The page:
gYou’re first year magicians impatient to learn proper spells. So you break into a chamber of secrets to read the Big Book of Madness, that your teachers have explicitly told you is off limits – of course, they’re only saying that because it’s filled with awesome spells!
Oh, wait… no. It’s filled with madness.
Madness and monsters, bursting out of the pages.
Now you and your classmates have to gather the elements and quickly learn spells from the other, less dangerous books around the chamber, in this co-op deckbuilder
You’ll need to quickly improve your magic skills to defeat the monster at the end of the book. If you survive the madness long enough to reach that particular battle.
2-5 players select a magician to play as: big earth guy, thin air guy, medium water guy, medium-big fire guy, or sexy earth girl, sexy air girl, sexy water girl, sexy fire girl.
I love almost everything about the game’s amazing, colourful art. It’s reminiscent of a Disney or Pixar and draws you into the world, making you want to see an animated film about these magicians – except the game takes the same approach to female body diversity as those studios. Which is, basically none.
Nevertheless, props to fire girl – she’s pretty badass (and note the burning desks).
Once you’ve chosen your magician – each with a different set of starting elements and a unique special ability – the madness begins.
You open the book to unleash the first monster, and curses along with it. The book’s really cool. It’s made of cards that look like pages with monsters bursting out! Monsters will be on the left, and immediately attack, for some effect like forcing players to discard cards or giving them madness (junk cards that clog up your deck).
Bonuses and penalties for winning and losing on the right card combine with the monster on the left hand to create a lot of variability each time you play. You also don’t use all the monsters, spells, or magicians each game – so replayability is fairly high.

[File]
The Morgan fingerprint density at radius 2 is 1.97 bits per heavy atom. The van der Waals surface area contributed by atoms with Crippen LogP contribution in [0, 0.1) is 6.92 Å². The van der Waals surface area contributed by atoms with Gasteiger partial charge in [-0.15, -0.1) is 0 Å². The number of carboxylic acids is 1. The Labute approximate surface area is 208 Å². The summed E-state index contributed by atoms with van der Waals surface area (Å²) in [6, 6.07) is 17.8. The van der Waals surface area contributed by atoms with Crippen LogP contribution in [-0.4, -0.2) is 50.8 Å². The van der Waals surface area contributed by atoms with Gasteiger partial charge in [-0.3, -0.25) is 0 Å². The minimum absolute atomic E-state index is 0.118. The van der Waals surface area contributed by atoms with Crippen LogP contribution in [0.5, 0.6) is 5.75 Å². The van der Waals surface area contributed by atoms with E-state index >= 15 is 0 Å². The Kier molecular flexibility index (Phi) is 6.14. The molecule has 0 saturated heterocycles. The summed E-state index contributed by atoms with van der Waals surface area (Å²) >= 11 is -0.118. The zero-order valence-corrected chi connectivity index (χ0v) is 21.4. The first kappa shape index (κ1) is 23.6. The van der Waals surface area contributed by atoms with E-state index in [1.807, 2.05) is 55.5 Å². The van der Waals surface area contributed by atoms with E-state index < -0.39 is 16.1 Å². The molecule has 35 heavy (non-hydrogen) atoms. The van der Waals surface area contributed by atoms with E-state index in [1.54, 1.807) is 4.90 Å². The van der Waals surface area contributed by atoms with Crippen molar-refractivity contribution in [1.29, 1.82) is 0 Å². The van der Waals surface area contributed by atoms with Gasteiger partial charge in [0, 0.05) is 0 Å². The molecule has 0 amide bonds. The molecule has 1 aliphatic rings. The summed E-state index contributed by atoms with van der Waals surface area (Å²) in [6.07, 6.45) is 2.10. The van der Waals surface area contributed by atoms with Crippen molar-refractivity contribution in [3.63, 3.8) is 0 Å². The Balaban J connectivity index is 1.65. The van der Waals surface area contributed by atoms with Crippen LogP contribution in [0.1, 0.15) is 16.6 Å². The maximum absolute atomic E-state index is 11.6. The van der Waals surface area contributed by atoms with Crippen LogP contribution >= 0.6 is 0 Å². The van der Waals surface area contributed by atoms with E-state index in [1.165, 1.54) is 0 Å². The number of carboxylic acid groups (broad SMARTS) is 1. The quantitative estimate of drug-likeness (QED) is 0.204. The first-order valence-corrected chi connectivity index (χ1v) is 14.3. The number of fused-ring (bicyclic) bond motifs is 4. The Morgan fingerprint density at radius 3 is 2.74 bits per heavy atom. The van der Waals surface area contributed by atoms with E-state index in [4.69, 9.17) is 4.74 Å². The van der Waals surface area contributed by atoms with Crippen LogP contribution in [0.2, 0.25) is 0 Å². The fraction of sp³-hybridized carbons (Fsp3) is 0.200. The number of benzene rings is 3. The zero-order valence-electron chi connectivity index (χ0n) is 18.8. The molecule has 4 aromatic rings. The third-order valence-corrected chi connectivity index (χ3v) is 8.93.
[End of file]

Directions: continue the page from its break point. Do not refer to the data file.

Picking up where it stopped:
You all start with four basic spells, but can learn new ones, which let you do more complex actions, like reshuffling your deck, or curing madness cards while drawing extra cards.
Madness is in the title for a reason. You get 6 cards in your hand each round, which you can spend on buying or casting spells, or destroying curses (which require four element cards to resolve). If you destroy all the monster’s curses within 5 rounds, you get a win bonus. If not, you get a penalty, and the page flips, revealing the next monster.
Madness cards clog up your 6-card hand, and if you get to the bottom of the madness deck, you all lose. If a player ever ends up with a hand full of madness, they’re eliminated! There is player elimination in this game. And some powers that basically skip your turn. Seems like both are fairly rare, though, and the communication between players means eliminated players can still help strategise.
Curses can mess you up, but sometimes they’re not so bad. Coordinating with your fellow wizarding delinquents is important, as that awesome wooden book token moves and activates the next card (or two cards in Round 3) each turn. So, while you might be able to resolve that Water Curse now, fixing the Earth Curse that’s coming up next round may make more sense.
On the right-hand page of the book, you can see the three elements that the next monster will curse you with. So sometimes it’s better to prepare for the next monster, especially when you realise this one’s curses aren’t going to get resolved.
Losing to a monster isn’t always that bad. And you only need to defeat the final monster to win. Which is great, and terrible. It means that failure or sacrifices early on are okay. But it also means that the entire game hinges on the final battle. So you need to use those earlier rounds to build up a better deck and spells to help you, but luck of the draw will still play a factor.
Oh, also make sure you remember this key rule – when you destroy a curse, you add a free 2-value element card of your choice to your discard. It’s very easy to miss this rule, and it isn’t in the player aid. Playing without it will really drive you mad, and make the game much harder, even on the lowest of its three difficulty settings.
So, you’ve got really beautiful and detailed – if not entirely unproblematic – art, a co-op deckbuilder with lots of variability and replayability, all wrapped up in easy-to-understand mechanics. All in all, a great game. Hopefully someday we’ll win.